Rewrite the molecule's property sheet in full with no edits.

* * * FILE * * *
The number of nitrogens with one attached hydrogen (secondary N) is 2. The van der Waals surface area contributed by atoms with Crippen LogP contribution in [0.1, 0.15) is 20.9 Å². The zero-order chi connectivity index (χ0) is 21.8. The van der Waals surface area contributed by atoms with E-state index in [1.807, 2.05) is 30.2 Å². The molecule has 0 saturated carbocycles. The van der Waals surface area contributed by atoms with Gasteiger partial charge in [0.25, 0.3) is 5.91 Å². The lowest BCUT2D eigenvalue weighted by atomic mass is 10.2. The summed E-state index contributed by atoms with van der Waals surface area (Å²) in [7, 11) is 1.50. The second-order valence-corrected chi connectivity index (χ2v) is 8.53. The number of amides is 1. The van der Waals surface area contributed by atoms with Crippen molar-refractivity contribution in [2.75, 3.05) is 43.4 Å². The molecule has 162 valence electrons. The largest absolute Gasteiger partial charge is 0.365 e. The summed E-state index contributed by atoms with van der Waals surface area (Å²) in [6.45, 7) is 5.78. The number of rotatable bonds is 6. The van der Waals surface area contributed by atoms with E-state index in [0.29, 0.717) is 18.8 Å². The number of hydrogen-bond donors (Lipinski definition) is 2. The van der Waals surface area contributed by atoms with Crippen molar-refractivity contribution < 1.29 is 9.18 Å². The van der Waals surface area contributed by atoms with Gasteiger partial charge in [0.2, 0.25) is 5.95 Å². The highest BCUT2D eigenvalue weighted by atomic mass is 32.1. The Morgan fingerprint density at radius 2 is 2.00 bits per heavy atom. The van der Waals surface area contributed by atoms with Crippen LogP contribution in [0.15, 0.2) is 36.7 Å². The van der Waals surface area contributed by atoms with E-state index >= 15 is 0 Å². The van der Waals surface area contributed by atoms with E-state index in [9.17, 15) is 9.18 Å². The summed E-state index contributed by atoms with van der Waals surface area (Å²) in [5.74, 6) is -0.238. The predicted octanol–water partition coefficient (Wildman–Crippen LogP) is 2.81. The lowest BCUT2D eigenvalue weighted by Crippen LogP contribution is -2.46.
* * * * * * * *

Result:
The number of nitrogens with one attached hydrogen (secondary N) is 2. The van der Waals surface area contributed by atoms with Crippen LogP contribution in [0.1, 0.15) is 20.9 Å². The zero-order chi connectivity index (χ0) is 21.8. The van der Waals surface area contributed by atoms with E-state index in [1.807, 2.05) is 30.2 Å². The molecule has 0 saturated carbocycles. The van der Waals surface area contributed by atoms with Gasteiger partial charge in [0.25, 0.3) is 5.91 Å². The lowest BCUT2D eigenvalue weighted by atomic mass is 10.2. The summed E-state index contributed by atoms with van der Waals surface area (Å²) in [7, 11) is 1.50. The second-order valence-corrected chi connectivity index (χ2v) is 8.53. The number of amides is 1. The van der Waals surface area contributed by atoms with Crippen molar-refractivity contribution in [2.75, 3.05) is 43.4 Å². The molecule has 162 valence electrons. The largest absolute Gasteiger partial charge is 0.365 e. The summed E-state index contributed by atoms with van der Waals surface area (Å²) in [6.45, 7) is 5.78. The number of rotatable bonds is 6. The van der Waals surface area contributed by atoms with E-state index in [0.29, 0.717) is 18.8 Å². The number of hydrogen-bond donors (Lipinski definition) is 2. The van der Waals surface area contributed by atoms with Crippen molar-refractivity contribution < 1.29 is 9.18 Å². The van der Waals surface area contributed by atoms with Gasteiger partial charge in [0.2, 0.25) is 5.95 Å². The highest BCUT2D eigenvalue weighted by atomic mass is 32.1. The Morgan fingerprint density at radius 2 is 2.00 bits per heavy atom. The van der Waals surface area contributed by atoms with Crippen LogP contribution in [0.15, 0.2) is 36.7 Å². The van der Waals surface area contributed by atoms with E-state index >= 15 is 0 Å². The van der Waals surface area contributed by atoms with E-state index in [9.17, 15) is 9.18 Å². The summed E-state index contributed by atoms with van der Waals surface area (Å²) in [5.74, 6) is -0.238. The predicted octanol–water partition coefficient (Wildman–Crippen LogP) is 2.81. The lowest BCUT2D eigenvalue weighted by Crippen LogP contribution is -2.46.